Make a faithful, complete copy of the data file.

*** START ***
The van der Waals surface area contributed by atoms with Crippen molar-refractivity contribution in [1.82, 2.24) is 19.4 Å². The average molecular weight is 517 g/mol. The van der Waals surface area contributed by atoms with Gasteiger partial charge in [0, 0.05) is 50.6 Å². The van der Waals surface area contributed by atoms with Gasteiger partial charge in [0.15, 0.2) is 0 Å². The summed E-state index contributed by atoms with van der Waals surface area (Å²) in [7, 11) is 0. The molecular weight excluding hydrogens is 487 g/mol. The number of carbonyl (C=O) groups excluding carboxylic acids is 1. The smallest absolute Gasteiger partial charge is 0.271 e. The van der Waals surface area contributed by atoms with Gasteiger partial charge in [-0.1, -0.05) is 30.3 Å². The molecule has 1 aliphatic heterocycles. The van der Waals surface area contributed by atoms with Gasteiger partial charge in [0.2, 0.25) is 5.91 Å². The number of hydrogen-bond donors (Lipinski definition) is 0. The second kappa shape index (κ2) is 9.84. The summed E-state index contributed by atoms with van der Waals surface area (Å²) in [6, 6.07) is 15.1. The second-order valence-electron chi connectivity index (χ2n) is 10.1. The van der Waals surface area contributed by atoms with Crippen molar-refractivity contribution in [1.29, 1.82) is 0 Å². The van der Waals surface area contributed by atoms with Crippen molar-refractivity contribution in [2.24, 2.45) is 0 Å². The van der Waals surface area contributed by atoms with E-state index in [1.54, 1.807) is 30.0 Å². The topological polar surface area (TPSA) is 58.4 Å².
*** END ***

The van der Waals surface area contributed by atoms with Crippen molar-refractivity contribution in [1.82, 2.24) is 19.4 Å². The average molecular weight is 517 g/mol. The van der Waals surface area contributed by atoms with Gasteiger partial charge in [0, 0.05) is 50.6 Å². The van der Waals surface area contributed by atoms with Gasteiger partial charge in [0.15, 0.2) is 0 Å². The summed E-state index contributed by atoms with van der Waals surface area (Å²) in [7, 11) is 0. The molecular weight excluding hydrogens is 487 g/mol. The number of carbonyl (C=O) groups excluding carboxylic acids is 1. The smallest absolute Gasteiger partial charge is 0.271 e. The van der Waals surface area contributed by atoms with Gasteiger partial charge in [-0.1, -0.05) is 30.3 Å². The molecule has 1 aliphatic heterocycles. The van der Waals surface area contributed by atoms with Gasteiger partial charge in [0.2, 0.25) is 5.91 Å². The number of hydrogen-bond donors (Lipinski definition) is 0. The second kappa shape index (κ2) is 9.84. The summed E-state index contributed by atoms with van der Waals surface area (Å²) in [6, 6.07) is 15.1. The second-order valence-electron chi connectivity index (χ2n) is 10.1. The van der Waals surface area contributed by atoms with Crippen molar-refractivity contribution in [1.29, 1.82) is 0 Å². The van der Waals surface area contributed by atoms with Crippen molar-refractivity contribution in [2.24, 2.45) is 0 Å². The van der Waals surface area contributed by atoms with E-state index in [1.54, 1.807) is 30.0 Å². The topological polar surface area (TPSA) is 58.4 Å².